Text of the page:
News Brief

Ghanaian Named British Vogue's First Black Editor in Chief

Edward Enninful, fashion and creative director, has made history as the first man of color to edit a mainstream women's fashion magazine.

Edward Enninful, fashion and creative director of W Magazine, has been named the new editor in chief of British Vogue, making him the first man and the first black editor of the publication. He will be replacing Alexandra Shulman in August of this year.


Condé Nast International chairman and chief executive Jonathan Newhouse called Enninful "an influential figure in the communities of fashion, Hollywood and music which shape the cultural zeitgeist," in the announcement, adding that "by virtue of his talent and experience, Edward is supremely prepared to assume the responsibility of British Vogue."

Hailing from Ghana, Enninful grew up in London where he was scouted as a model at 16-years-old. His career in the fashion industry accelerated shortly after, where he became the fashion director for i-D at 18—the youngest ever for an international publication. From there he's worked for Italian Vogue and American Vogue; and he's worked as a consultant for high-fashion campaigns.

In October of 2016, the British monarchy added to Enninful's accolades when they acknowledged his contribution to fashion by knighting him as Officer of the Most Excellent Order of the British Empire (OBE).

Enninful was the mind behind the "grunge" days of the 90s, and led Italian Vogue's "Black Issue" back in 1998, according to The New York Times. He boldly declared his intention to end the "white out that dominates the catwalks and magazines." The issue's success led Condé Nast to print an extra 40,000 copies.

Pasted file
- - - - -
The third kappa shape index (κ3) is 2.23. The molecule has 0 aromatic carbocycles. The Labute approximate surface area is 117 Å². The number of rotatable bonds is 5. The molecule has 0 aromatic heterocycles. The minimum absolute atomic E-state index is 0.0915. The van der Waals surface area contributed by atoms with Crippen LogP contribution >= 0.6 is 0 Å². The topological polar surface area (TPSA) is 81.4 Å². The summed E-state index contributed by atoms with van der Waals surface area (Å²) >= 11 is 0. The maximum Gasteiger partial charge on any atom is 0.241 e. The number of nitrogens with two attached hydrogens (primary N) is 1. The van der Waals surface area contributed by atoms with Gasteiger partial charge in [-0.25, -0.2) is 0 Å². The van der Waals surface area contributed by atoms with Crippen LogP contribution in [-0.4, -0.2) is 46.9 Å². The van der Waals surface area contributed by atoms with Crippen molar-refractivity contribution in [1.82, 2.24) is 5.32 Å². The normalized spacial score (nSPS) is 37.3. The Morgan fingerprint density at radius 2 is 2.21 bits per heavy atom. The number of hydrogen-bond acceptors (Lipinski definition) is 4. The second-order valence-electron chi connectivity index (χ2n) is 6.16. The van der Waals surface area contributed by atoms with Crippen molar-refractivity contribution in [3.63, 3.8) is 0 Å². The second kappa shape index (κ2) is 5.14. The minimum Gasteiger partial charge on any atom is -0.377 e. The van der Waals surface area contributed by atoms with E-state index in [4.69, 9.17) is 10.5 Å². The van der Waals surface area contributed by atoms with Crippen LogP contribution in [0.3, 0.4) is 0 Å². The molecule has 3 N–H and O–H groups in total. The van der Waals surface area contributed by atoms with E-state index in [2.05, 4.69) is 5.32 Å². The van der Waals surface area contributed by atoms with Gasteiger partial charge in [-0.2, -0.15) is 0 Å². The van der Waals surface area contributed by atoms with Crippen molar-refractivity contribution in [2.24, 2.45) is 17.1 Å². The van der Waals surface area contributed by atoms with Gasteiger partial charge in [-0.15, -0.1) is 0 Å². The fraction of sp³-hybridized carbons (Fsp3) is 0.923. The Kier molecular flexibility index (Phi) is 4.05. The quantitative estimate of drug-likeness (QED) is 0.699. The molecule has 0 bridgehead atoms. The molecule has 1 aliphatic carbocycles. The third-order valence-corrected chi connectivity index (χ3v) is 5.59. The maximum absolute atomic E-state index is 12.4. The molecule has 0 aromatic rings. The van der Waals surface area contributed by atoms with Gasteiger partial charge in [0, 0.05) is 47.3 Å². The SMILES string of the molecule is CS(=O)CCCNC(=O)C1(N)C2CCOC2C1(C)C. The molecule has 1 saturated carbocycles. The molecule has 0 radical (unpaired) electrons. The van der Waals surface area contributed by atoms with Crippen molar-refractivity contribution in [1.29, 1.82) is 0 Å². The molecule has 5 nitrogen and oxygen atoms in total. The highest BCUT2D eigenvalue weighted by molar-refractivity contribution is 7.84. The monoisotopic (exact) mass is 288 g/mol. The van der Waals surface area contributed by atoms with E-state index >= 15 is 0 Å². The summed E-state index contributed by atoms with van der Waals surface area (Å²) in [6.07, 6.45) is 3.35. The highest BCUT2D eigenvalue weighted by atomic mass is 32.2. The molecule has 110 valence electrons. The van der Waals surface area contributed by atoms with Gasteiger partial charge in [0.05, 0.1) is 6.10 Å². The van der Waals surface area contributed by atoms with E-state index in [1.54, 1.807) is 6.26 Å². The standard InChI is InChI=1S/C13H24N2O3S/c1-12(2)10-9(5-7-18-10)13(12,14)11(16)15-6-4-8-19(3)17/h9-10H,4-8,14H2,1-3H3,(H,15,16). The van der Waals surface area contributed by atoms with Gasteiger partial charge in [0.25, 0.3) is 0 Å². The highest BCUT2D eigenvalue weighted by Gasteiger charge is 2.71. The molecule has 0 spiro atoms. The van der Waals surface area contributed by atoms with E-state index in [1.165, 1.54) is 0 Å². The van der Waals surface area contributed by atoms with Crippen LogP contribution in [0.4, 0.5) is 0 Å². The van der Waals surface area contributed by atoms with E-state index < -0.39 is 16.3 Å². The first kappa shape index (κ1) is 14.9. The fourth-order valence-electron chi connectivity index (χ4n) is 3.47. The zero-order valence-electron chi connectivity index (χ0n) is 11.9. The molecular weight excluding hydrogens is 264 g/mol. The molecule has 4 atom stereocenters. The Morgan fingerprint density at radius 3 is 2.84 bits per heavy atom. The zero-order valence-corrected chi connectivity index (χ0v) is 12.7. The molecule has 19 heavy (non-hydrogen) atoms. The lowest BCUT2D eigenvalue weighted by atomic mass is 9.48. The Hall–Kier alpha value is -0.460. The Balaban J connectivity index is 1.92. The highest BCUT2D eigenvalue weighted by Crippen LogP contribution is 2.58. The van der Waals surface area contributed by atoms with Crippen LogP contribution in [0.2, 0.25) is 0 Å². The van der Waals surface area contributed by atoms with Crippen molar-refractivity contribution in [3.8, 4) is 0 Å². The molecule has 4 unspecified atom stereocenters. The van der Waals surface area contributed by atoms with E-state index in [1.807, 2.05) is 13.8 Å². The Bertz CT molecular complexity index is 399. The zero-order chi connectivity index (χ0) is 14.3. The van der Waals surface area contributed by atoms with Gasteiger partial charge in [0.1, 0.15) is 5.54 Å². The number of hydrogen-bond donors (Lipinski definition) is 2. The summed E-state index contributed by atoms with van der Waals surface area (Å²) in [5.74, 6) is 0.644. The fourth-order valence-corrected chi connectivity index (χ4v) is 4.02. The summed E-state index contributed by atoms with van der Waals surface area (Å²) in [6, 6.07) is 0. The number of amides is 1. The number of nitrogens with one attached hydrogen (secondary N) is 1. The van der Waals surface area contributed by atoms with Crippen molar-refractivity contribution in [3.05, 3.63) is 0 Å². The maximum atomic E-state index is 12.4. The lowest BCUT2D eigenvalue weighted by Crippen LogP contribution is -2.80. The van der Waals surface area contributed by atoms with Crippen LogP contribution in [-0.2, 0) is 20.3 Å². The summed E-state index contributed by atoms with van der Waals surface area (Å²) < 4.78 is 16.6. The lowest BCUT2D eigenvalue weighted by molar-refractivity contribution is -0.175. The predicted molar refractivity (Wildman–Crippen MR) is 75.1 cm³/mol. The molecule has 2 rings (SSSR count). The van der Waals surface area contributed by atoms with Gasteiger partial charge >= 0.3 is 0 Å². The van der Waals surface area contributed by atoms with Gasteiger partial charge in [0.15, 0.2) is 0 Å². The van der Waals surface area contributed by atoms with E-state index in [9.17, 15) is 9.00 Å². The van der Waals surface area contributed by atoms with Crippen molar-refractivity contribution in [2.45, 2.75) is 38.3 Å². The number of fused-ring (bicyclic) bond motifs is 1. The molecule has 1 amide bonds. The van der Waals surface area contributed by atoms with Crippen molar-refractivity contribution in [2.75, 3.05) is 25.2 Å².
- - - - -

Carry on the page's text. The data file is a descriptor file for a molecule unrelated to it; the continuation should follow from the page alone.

As one of the few black power players in the fashion industry, Enninful continues to be an advocate for diversity and willingly calls racism out when he sees it. He made headlines in 2013 after sharing his grievances for being assigned to sit in the second row at a Paris couture show when his white colleagues were sat in the first.

It's said that Enninful was unexpected choice for this role—let's see how he shakes British Vogue up for the better, like his future colleague Elaine Welteroth has been doing during her time over at Teen Vogue.

News Brief
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Six Things History Will Remember Kenneth Kaunda For

News of Kenneth David Kaunda's passing, at age 97, has reverberated across the globe. Kaunda, affectionately known as KK, was Zambia's first President from 1964 to 1991.

Following Nelson Mandela's passing in December 2013, Kenneth Kaunda became Africa's last standing hero. Now with his passing on Thursday, June 17 — after being admitted to the Maina Soko Military Hospital in Lusaka earlier in the week — this signals the end of Africa's liberation history chapter.

It is tempting to make saints out of the departed. The former Zambian struggle hero did many great things. He was, after all, one of the giants of the continent's struggle against colonialism. Ultimately however, he was a human being. And as with all humans, he lived a complicated and colourful life.

Here are six facts you might not have known about him.

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